French Tax Rules on Foreign Rental Losses
Thursday 07 March 2019
Are foreign rental deficits deductible against French income tax for those resident in France?That was the question recently considered in a court in France, when a German couple resident in France appealed against a decision of their tax office not to grant a tax reduction on a rental property they owned in Germany.
The couple reported a deficit of €26,232 on the property, which they sought to set-off against their income tax liability in France between 2010 and 2012.
Under French tax law, a deficit incurred on a rental property is deductible against other revenue, provided the taxpayer has opted for the rental income to be taxed using the system of régime réel.
That is to say, they have elected to be taxed on the basis of standard profit and loss accounting practice, and not on the basis of a fixed cost allowance against rental income.
Either method is available for both furnished or unfurnished lettings, although slightly different rules apply. In this case, the property was let on an unfurnished basis.
Where a deficit occurs on the rental property then under the system of régime reel
the deficit on an unfurnished property can be deducted from your taxable income in the same year up to €10,700. The eventual surplus can be carried forward on your taxable rental income for the next 10 years, although particular rules apply.
Under the terms of the tax treaty between France and Germany, “profits and other positive income arising in the Federal Republic …. shall also be taxable in France when they accrue to a resident of France. German tax is not deductible for the calculation of taxable income in France. However, the beneficiary is entitled to a tax credit against the French tax on the basis of which this income is included".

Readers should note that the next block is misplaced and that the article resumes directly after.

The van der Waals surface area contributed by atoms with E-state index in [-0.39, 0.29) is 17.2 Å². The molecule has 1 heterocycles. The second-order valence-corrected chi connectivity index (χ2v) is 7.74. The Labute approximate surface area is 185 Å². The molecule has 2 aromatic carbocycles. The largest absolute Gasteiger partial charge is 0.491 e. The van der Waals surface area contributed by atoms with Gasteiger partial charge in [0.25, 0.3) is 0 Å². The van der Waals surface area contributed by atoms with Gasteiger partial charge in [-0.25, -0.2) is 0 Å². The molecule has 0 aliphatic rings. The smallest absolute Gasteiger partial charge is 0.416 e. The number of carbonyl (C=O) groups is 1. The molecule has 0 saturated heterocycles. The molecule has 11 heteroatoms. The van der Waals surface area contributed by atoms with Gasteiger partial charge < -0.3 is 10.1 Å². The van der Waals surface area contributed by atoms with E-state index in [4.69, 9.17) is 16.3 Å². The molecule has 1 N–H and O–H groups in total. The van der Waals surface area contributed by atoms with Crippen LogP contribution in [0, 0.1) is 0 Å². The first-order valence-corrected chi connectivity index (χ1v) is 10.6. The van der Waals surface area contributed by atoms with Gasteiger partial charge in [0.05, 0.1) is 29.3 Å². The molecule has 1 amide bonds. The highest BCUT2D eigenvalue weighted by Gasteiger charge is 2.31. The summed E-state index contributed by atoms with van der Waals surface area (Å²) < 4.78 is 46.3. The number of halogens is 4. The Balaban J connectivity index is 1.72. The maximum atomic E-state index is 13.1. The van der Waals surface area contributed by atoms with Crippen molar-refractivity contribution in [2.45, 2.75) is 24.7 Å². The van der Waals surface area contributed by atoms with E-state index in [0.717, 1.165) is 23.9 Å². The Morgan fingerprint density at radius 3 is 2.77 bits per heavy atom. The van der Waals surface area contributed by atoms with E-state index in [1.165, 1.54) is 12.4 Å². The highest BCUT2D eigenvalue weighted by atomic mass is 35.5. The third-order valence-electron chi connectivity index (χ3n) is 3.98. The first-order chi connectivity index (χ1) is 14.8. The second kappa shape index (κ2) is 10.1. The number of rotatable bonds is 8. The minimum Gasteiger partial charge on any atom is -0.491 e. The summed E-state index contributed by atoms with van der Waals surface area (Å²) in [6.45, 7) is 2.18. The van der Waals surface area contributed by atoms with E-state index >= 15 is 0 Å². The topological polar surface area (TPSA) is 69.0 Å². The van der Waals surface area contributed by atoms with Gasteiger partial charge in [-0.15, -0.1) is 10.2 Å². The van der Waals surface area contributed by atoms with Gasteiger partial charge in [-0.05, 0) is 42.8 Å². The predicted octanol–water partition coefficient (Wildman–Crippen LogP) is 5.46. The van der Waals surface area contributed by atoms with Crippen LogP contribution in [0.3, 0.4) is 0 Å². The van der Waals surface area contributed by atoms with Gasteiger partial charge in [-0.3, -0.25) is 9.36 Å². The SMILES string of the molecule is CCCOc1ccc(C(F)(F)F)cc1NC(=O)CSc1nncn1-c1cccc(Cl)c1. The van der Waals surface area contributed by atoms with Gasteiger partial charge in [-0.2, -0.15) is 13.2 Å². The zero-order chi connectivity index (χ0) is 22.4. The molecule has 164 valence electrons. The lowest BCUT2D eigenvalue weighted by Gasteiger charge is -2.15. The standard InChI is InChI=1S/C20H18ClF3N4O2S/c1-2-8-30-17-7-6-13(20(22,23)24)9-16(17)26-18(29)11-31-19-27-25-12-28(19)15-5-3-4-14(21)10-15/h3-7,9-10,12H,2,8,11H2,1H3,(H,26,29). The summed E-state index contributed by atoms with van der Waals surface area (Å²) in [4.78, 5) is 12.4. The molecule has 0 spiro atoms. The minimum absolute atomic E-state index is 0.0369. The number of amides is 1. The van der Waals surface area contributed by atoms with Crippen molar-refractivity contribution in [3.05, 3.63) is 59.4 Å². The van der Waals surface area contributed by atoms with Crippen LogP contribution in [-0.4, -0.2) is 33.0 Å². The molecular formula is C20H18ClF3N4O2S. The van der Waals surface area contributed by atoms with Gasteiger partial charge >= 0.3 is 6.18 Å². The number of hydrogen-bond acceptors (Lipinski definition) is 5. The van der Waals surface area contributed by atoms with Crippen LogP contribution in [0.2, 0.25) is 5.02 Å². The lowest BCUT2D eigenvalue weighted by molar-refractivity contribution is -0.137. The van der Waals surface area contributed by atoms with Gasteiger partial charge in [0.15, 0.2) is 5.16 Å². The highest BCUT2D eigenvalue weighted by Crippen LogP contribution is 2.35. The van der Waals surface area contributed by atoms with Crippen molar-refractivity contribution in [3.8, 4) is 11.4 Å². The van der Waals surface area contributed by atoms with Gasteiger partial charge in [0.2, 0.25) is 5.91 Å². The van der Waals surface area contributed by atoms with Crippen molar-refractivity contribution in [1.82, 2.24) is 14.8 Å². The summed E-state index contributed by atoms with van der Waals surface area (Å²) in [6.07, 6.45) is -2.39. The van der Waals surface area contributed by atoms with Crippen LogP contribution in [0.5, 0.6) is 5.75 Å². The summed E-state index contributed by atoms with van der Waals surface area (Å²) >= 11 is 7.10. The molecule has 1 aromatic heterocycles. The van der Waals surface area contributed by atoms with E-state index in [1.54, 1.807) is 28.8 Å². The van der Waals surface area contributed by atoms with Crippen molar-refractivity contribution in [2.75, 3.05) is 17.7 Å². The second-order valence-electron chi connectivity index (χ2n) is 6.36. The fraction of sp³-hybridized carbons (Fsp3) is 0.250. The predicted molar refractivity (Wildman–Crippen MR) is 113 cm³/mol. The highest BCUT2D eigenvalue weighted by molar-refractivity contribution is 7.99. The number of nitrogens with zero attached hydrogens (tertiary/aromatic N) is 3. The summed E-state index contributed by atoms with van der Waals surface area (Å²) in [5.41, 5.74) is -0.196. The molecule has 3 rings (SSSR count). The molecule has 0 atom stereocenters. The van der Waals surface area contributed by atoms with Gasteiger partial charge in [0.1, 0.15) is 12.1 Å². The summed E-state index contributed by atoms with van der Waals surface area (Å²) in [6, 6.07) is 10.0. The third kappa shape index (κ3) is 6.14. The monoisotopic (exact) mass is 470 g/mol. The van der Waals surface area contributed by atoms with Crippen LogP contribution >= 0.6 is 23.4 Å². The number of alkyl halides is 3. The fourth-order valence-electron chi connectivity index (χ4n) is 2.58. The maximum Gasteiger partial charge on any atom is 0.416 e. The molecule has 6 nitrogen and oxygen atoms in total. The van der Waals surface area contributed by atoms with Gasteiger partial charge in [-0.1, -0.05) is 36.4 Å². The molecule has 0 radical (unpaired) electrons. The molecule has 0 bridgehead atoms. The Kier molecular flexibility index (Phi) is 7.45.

Nothing in the treaty excludes the inclusion of German source deficits in taxable income in France. The court considered that if the tax authority was entitled to take "profits and other positive income" into account in the taxable base, then by extension they could not exclude losses.
Accordingly, the court ruled that “Pursuant to these provisions, a taxpayer whose tax domicile is in France may deduct from his total income used as a basis for income tax the property losses recorded for a year, under the conditions set out in these provisions, even if these losses are from a foreign source....”
This article was featured in our Newsletter dated 07/03/2019